Rex Tillerson & Climate Change: 5 Fast Facts You Need to Know

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Rex Tillerson, Donald Trump‘s nominee for Secretary of State, is the CEO and chairman of ExxonMobil Corporation. Tillerson has had a complicated relationship with the issue of climate change and global warming. On one hand, he’s supported a carbon tax, but has also suggested that environmentalists are overreacting and that risks of burning fossil fuels is manageable.

ExxonMobil is also under investigation by New York Attorney General Eric Schneiderman for allegedly lying to investors and the public about the impact of climate change. The allegation is that Exxon knew about the dangers of climate change even as it backed dubious research about climate change.

Here’s a look at Tillerson and ExxonMobil’s views on climate change.


1. ExxonMobil Is Under Investigation for Lying to Investors & the Public About Climate Change

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Rex Tillerson at a 2009 Clinton Global Initiative event. (Getty)

In November 2015, The New York Times reported that ExxonMobil is under investigation by New York Attorney General Eric Schneiderman. He issued a subpoena for financial records, emails and other documents.

The Times reported that the investigation is focusing on Exxon’s possible knowledge that climate change due to the burning of fossil fuels would have a damaging impact on the world, while it still funded outside groups that questioned climate science.

“We unequivocally reject the allegations that Exxon Mobil has suppressed climate change research,” Kenneth P. Cohen, vice president for public affairs at Exxon Mobil, told the Times. He explained to the Times that the company has backed mainstream climate scientists for over 40 years and published scientific papers about it as well. Cohen told the Times that the company has explained climate risks to investors.

In an interview with the Times in August 2016, Schneiderman said that his investigation is focusing on Exxon’s past statements, not recent ones. He told the Times that his office is specifically looking into a 2014 report from the company, in which it said they would not have to leave unused oil reserves behind, despite global efforts to stop climate change.

“If it turns out to be wrong, that’s not fraud, that’s wrong,” Alan Jeffers, an Exxon spokesman, told the Times of the 2014 report. “That’s why we adjust our outlook every year, and that’s why we issue the annual forecast publicly, so people can know the basis of our forecasting.”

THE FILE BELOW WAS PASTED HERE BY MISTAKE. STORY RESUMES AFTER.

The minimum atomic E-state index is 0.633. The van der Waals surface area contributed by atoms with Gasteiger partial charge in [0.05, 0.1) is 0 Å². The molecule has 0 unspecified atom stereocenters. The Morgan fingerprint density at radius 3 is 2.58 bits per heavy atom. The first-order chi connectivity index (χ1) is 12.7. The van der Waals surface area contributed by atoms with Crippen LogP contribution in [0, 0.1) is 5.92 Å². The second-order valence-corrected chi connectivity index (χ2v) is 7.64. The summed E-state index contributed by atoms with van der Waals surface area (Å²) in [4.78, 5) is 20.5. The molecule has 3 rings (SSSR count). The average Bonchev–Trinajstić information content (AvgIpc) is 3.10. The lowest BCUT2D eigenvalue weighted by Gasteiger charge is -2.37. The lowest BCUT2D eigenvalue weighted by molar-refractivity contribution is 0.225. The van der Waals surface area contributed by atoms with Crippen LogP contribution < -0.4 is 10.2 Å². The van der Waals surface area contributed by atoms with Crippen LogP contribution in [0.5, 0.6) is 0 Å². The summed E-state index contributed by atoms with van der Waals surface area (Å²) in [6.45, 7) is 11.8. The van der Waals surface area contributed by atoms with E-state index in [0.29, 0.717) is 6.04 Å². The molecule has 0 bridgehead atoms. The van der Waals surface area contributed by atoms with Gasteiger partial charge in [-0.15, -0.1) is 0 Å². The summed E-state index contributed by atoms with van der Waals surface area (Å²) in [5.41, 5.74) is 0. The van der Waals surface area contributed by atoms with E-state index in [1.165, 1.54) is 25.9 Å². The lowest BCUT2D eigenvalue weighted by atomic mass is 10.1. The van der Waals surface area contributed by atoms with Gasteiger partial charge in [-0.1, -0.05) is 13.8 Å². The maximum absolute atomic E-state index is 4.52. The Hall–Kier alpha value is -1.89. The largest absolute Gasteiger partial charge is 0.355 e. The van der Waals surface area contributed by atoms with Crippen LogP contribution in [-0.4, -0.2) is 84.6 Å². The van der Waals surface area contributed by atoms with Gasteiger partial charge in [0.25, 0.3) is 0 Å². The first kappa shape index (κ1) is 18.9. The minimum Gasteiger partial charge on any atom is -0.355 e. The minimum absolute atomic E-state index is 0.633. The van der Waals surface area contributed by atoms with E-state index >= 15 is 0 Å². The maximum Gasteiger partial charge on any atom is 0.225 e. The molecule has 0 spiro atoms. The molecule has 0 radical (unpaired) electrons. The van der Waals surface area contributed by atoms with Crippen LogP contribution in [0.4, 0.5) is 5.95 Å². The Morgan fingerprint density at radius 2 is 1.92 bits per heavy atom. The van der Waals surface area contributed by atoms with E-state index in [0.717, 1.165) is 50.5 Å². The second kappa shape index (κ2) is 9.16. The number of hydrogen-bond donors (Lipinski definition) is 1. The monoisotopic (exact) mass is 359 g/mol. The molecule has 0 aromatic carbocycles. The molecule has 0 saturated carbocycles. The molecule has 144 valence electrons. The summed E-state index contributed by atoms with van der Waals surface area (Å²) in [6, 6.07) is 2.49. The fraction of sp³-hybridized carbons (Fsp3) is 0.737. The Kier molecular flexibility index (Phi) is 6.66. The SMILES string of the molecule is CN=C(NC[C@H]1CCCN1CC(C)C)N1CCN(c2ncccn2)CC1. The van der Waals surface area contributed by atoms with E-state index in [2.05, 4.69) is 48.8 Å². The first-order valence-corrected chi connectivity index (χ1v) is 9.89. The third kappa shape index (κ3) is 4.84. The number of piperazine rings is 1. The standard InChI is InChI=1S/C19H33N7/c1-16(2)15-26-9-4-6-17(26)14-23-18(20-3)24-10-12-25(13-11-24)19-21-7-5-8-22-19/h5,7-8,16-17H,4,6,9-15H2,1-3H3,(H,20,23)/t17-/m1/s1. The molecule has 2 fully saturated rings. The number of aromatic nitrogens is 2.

“The allegations are based on the false premise that ExxonMobil reached definitive conclusions about anthropogenic climate change before the world’s experts and before the science itself had matured, and then withheld it from the broader scientific community,” the company wrote of Schneiderman’s investigation in a March 2016 statement. “Such a claim is preposterous.”


2. When Asked if ExxonMobil Misled the Public on Climate Change, Tillerson Said ‘Nothing Could be Further From the Truth’

Before Schneiderman’s investigation began, Inside Climate News published an extensive report in September 2015 about how ExxonMobil has been conducting climate change research since the 1970s and had learned the effects of burning fossil fuels. A few weeks later, The Los Angeles Times published its own report, noting that Exxon went from a leader in climate-change science in the 1980s to a different position in the 1990s.

Tillerson went on Fox Business News to deny these allegations.

“Nothing could be further from the truth,” Tillerson told the network.

“They’re dealing with a period of time that happened decades ago,” Tillerson told Fox. “I’m not sure how helpful it would be for me to talk about it, particularly as we’re leading up to some very important meetings that are going to occur in Paris here in just a few weeks. I don’t want to be a distraction. I really don’t want this to be a distraction. There’s some serious issues that need to be talked about.”

Tillerson suggested that these reports could be a “distraction” before the Paris Climate Agreement was reached. Surprisingly, ExxonMobil did release a statement on November 4 showing support for the Paris agreement.

“ExxonMobil supports the work of the Paris signatories, acknowledges the ambitious goals of this agreement and believes the company has a constructive role to play in developing solutions,” the statement reads. “We have been working for many years to reduce emissions in our operations and provide products that help consumers reduce their emissions.”


3. Tillerson Once Referred to Global Warming as an ‘Engineering Problem’ That Has ‘Engineering Solutions’

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In June 2012, Tillerson spoke at the Council on Foreign Relations in its CEO Speaker Series. Tillerson, who has a civil engineering degree from the University of Texas at Austin, described climate change as an “engineering problem” that humans can somehow adapt to.

“Changes to weather patterns that move crop production areas around — we’ll adapt to that,” Tillerson said. “It’s an engineering problem, and it has engineering solutions. And so I don’t — the fear factor that people want to throw out there to say we just have to stop this, I do not accept.”

Tillerson continued, “We have to be efficient and we have to manage it, but we also need to look at the other side of the engineering solution, which is how are we going to adapt to it. And there are solutions. It’s not a problem that we can’t solve.”

He later said that there are “much more pressing priorities” that the human race has to deal with, including poverty, lack of access to electricity and hunger.